A splashy Technicolor western directed with plenty of noir touches by the great Fritz Lang, Rancho Notorious stars a sultry Marlene Dietrich as the proprietress of an outlaw hideout who's torn between a dashing marauder (Mel Ferrer) and a cowboy (Arthur Kennedy) seeking vengeance for the brutal slaying of his fiancée. Warner Archive's sumptuous transfer, struck from a new 4K scan of the original nitrate negative, and solid audio revitalize this fun, decadent film that Dietrich devotees will certainly want to add to their collection. Recommended.
Fritz Lang is best remembered for directing some of Hollywood's finest film noirs, but he also helmed a few westerns. Though none of them remotely rival the work of John Ford, Lang's bold style bolsters their appeal. The most noteworthy of the bunch is the provocatively titled Rancho Notorious, one of the rare westerns to feature a female protagonist tough enough to go toe-to-toe with the cocky cowboys who cross her path. Lang seasons his brew with some spicy noir accents and sweetens it with Technicolor eye candy, but it's Marlene Dietrich who supplies the meat and potatoes that nourish this middling yet still tasty film.
As its oft-repeated theme song "The Legend of Chuck-a-Luck" continually reminds us, Rancho Notorious is a tale of "hate, murder, and revenge" that chronicles the dogged efforts of Wyoming ranch hand Vern Haskell (Arthur Kennedy) to track down the vile man who raped and killed his fiancée. Dietrich plays the sultry, gutsy Altar Keane, a former showgirl who now runs the Chuck-a-Luck, a comfy hideout for outlaws nestled in a remote valley. In return for a percentage of their loot, Altar gives shelter to the criminals, one of whom is Frenchy (Mel Ferrer), a rogue who romances Altar in between robberies and jail stints. Vern befriends the gunslinger and tries to infiltrate the gang holed up at the Chuck-a-Luck in the hope of finding his fiancée's assailant.
Rancho Notorious pales in comparison to Johnny Guitar (another feminist western in which Joan Crawford and Mercedes McCambridge chew up and spit out Sterling Hayden and Ernest Borgnine), but enough action and underlying tension courses through it to keep us involved. The script by Daniel Taradash, who would earn an Oscar the following year for his adaptation of From Here to Eternity, is peppered with colorful quips, heated exchanges, and some welcome whimsy, and the rich cinematography of Hal Mohr, who photographed Dietrich a dozen years earlier in Destry Rides Again, almost masks the movie's cheap look.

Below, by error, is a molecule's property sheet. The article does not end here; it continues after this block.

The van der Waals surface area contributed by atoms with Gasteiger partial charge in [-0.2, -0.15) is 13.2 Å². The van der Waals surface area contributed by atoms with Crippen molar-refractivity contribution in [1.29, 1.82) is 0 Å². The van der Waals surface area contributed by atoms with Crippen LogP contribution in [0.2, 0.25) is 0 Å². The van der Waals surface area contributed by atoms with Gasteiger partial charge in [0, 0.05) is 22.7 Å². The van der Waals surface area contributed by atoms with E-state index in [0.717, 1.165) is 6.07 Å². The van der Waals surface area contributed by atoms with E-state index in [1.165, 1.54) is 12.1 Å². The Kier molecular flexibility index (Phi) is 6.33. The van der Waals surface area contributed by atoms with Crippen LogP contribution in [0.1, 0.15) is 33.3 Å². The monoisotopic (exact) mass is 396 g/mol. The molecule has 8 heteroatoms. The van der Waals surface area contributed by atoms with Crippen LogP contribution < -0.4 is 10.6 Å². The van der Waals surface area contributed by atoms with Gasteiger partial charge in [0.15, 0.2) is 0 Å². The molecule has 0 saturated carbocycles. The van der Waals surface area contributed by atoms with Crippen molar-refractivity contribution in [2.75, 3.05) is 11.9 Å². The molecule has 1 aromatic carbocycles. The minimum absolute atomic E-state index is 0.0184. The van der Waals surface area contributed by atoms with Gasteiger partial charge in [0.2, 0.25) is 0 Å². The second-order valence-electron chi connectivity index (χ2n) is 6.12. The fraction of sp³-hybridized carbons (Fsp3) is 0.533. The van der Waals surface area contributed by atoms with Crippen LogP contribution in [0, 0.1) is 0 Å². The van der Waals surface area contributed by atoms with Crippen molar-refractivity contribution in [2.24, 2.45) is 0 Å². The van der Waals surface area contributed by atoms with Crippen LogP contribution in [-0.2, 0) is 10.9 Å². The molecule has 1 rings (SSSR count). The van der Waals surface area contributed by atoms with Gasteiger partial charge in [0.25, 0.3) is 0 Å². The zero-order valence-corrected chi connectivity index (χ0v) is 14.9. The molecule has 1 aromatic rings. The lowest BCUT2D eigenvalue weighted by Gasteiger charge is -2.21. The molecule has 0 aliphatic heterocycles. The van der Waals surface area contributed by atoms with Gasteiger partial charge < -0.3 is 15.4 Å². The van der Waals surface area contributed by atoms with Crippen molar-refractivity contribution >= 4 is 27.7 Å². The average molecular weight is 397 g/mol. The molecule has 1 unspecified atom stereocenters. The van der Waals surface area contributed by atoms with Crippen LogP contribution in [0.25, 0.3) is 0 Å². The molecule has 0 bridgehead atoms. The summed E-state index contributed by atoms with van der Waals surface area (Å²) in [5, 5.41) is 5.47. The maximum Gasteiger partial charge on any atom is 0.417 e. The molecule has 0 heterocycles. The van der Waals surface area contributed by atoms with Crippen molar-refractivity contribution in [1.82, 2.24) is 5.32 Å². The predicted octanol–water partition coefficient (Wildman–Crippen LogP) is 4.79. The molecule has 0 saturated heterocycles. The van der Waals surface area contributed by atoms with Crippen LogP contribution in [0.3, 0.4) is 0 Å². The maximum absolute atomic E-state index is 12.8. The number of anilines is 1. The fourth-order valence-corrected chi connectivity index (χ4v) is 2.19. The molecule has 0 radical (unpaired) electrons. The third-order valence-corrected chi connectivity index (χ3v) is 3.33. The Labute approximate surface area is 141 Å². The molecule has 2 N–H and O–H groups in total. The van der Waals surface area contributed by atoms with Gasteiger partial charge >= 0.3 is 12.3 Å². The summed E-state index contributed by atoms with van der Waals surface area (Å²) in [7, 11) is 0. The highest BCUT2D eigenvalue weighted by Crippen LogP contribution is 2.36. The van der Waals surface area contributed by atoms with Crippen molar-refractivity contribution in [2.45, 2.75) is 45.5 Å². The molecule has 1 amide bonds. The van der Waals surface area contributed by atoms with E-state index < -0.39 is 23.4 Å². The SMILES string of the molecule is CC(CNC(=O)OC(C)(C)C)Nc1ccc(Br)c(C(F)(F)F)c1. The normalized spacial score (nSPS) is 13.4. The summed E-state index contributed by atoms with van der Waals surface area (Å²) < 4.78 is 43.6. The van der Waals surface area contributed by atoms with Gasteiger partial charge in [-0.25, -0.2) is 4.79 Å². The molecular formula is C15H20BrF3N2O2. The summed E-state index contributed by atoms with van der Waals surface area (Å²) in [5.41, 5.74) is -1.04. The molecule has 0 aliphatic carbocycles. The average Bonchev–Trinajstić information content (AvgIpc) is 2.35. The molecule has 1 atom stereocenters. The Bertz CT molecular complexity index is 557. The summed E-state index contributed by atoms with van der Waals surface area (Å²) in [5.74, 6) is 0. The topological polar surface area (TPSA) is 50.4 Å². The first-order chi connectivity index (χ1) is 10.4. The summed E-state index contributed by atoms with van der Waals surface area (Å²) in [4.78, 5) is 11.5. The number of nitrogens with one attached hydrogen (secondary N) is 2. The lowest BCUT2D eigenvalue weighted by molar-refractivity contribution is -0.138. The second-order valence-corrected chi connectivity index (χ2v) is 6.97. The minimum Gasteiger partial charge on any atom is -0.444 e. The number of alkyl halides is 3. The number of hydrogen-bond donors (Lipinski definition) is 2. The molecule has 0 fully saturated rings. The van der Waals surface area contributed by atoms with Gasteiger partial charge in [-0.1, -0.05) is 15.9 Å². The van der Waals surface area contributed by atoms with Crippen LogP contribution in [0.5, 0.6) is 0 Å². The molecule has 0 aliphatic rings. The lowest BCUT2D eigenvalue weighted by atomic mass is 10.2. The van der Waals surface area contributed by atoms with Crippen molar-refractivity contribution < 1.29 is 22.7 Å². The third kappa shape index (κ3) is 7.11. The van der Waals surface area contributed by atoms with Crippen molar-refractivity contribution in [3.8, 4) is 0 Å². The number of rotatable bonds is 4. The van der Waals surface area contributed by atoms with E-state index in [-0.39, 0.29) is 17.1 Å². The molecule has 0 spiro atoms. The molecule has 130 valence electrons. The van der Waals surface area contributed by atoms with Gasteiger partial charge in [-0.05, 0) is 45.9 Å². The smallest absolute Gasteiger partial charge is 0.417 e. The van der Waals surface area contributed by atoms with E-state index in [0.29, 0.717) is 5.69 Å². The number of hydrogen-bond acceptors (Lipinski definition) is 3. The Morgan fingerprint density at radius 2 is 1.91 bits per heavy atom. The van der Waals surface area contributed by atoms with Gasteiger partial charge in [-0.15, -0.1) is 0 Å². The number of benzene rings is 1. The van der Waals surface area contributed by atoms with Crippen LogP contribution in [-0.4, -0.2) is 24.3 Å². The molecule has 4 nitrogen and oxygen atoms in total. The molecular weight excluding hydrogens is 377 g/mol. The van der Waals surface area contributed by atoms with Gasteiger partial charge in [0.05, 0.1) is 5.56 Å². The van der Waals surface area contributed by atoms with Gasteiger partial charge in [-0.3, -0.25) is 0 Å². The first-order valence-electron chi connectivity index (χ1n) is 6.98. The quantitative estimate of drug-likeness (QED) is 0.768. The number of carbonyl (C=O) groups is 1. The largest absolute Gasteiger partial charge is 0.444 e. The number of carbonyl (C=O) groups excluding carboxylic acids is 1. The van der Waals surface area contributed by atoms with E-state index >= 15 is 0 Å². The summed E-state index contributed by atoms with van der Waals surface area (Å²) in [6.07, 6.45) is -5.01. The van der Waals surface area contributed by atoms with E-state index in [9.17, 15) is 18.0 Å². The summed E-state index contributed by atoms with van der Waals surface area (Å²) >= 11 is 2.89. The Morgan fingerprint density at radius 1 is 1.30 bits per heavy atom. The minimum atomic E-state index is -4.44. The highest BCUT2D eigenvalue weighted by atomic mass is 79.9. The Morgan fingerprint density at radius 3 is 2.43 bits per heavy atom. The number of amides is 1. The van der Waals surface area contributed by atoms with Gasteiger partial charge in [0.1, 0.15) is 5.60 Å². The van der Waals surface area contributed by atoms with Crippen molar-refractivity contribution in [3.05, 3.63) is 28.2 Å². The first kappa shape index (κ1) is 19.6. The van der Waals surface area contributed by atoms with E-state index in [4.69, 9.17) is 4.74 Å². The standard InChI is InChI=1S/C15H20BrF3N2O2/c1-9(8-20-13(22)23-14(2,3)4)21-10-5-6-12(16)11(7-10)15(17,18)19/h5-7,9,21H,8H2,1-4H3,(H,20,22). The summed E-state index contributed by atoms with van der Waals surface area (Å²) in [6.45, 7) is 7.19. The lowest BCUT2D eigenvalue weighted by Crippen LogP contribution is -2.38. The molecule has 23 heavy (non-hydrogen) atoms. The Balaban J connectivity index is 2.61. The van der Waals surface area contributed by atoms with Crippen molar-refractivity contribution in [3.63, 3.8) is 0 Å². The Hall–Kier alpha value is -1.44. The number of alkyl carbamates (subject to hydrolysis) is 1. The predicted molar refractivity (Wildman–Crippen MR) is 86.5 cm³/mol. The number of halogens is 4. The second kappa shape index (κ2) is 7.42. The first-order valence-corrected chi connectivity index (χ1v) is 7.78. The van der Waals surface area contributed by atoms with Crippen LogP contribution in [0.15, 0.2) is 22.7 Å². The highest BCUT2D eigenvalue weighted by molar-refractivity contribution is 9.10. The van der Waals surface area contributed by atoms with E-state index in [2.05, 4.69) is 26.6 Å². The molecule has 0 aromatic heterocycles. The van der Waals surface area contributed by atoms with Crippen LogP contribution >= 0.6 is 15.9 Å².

Rancho Notorious puts Dietrich in the same milieu as Destry, and though it lacks the bawdy humor and kinetic energy of that classic 1939 western, Lang's film often feels like a follow-up. Interestingly, both movies feature a lead character named Frenchy. In Destry, it was Dietrich; here, it's Ferrer, although the New Jersey-born actor hardly seems European. (Maybe the moniker refers to his romantic prowess.) Despite their 16-year age difference, Ferrer and Dietrich make a believable on-screen couple, probably because the 50-year-old actress demanded favorable lighting and camera angles. Dietrich's insufferable vanity reportedly disrupted production and enraged Lang, causing an irreparable rift between the two.
Kennedy, who had just come off a Best Actor Oscar nomination playing a blind WWII vet in Bright Victory, brings his usual intensity and commitment to his one-dimensional part, and a lively supporting cast that includes William Frawley, who would soon begin playing Fred Mertz in a new TV sitcom called I Love Lucy, and future TV Superman George Reeves perks up the proceedings, too. (In a bit of irony, the "Legend of Chuck-a-Luck" theme song references a "man of steel." Granted, the line refers to Kennedy's character, but in retrospect it's an amusing coincidence, considering the Superman TV series starring Reeves would premiere just six months after the release of Rancho Notorious.)